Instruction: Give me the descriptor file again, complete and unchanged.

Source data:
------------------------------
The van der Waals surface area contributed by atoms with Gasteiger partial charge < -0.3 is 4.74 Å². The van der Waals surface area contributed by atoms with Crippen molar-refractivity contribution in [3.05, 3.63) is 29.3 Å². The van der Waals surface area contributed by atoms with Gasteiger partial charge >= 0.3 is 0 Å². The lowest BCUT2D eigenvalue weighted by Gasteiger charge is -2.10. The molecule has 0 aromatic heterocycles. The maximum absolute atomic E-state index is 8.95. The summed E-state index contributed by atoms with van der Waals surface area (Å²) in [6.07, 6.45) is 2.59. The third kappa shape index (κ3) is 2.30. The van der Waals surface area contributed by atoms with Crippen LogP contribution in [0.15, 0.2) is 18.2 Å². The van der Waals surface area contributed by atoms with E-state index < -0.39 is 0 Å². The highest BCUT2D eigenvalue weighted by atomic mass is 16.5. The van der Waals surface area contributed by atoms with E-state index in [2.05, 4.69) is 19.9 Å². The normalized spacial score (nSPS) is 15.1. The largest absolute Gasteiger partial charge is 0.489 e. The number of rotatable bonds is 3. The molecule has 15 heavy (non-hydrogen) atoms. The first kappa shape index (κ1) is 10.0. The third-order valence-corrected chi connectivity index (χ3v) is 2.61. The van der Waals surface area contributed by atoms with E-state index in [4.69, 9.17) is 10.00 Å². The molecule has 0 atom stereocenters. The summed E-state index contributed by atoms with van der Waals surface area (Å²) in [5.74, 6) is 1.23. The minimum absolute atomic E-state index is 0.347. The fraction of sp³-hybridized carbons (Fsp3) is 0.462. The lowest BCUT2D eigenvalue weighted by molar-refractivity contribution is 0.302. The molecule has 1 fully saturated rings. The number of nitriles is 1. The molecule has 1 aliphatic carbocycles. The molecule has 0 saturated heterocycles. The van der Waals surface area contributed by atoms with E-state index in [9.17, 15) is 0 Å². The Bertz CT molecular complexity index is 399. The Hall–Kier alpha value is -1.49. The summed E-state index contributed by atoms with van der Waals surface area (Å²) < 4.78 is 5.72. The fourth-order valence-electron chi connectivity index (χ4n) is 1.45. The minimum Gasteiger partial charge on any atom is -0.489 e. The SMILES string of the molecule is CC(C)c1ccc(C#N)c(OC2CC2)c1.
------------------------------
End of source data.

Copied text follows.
The van der Waals surface area contributed by atoms with Gasteiger partial charge < -0.3 is 4.74 Å². The van der Waals surface area contributed by atoms with Crippen molar-refractivity contribution in [3.05, 3.63) is 29.3 Å². The van der Waals surface area contributed by atoms with Gasteiger partial charge >= 0.3 is 0 Å². The lowest BCUT2D eigenvalue weighted by Gasteiger charge is -2.10. The molecule has 0 aromatic heterocycles. The maximum absolute atomic E-state index is 8.95. The summed E-state index contributed by atoms with van der Waals surface area (Å²) in [6.07, 6.45) is 2.59. The third kappa shape index (κ3) is 2.30. The van der Waals surface area contributed by atoms with Crippen LogP contribution in [0.15, 0.2) is 18.2 Å². The van der Waals surface area contributed by atoms with E-state index < -0.39 is 0 Å². The highest BCUT2D eigenvalue weighted by atomic mass is 16.5. The van der Waals surface area contributed by atoms with E-state index in [2.05, 4.69) is 19.9 Å². The normalized spacial score (nSPS) is 15.1. The largest absolute Gasteiger partial charge is 0.489 e. The number of rotatable bonds is 3. The molecule has 15 heavy (non-hydrogen) atoms. The first kappa shape index (κ1) is 10.0. The third-order valence-corrected chi connectivity index (χ3v) is 2.61. The van der Waals surface area contributed by atoms with E-state index in [4.69, 9.17) is 10.00 Å². The molecule has 0 atom stereocenters. The summed E-state index contributed by atoms with van der Waals surface area (Å²) in [5.74, 6) is 1.23. The minimum absolute atomic E-state index is 0.347. The fraction of sp³-hybridized carbons (Fsp3) is 0.462. The lowest BCUT2D eigenvalue weighted by molar-refractivity contribution is 0.302. The molecule has 1 fully saturated rings. The number of nitriles is 1. The molecule has 1 aliphatic carbocycles. The molecule has 0 saturated heterocycles. The van der Waals surface area contributed by atoms with E-state index in [9.17, 15) is 0 Å². The Bertz CT molecular complexity index is 399. The Hall–Kier alpha value is -1.49. The summed E-state index contributed by atoms with van der Waals surface area (Å²) < 4.78 is 5.72. The fourth-order valence-electron chi connectivity index (χ4n) is 1.45. The minimum Gasteiger partial charge on any atom is -0.489 e. The SMILES string of the molecule is CC(C)c1ccc(C#N)c(OC2CC2)c1.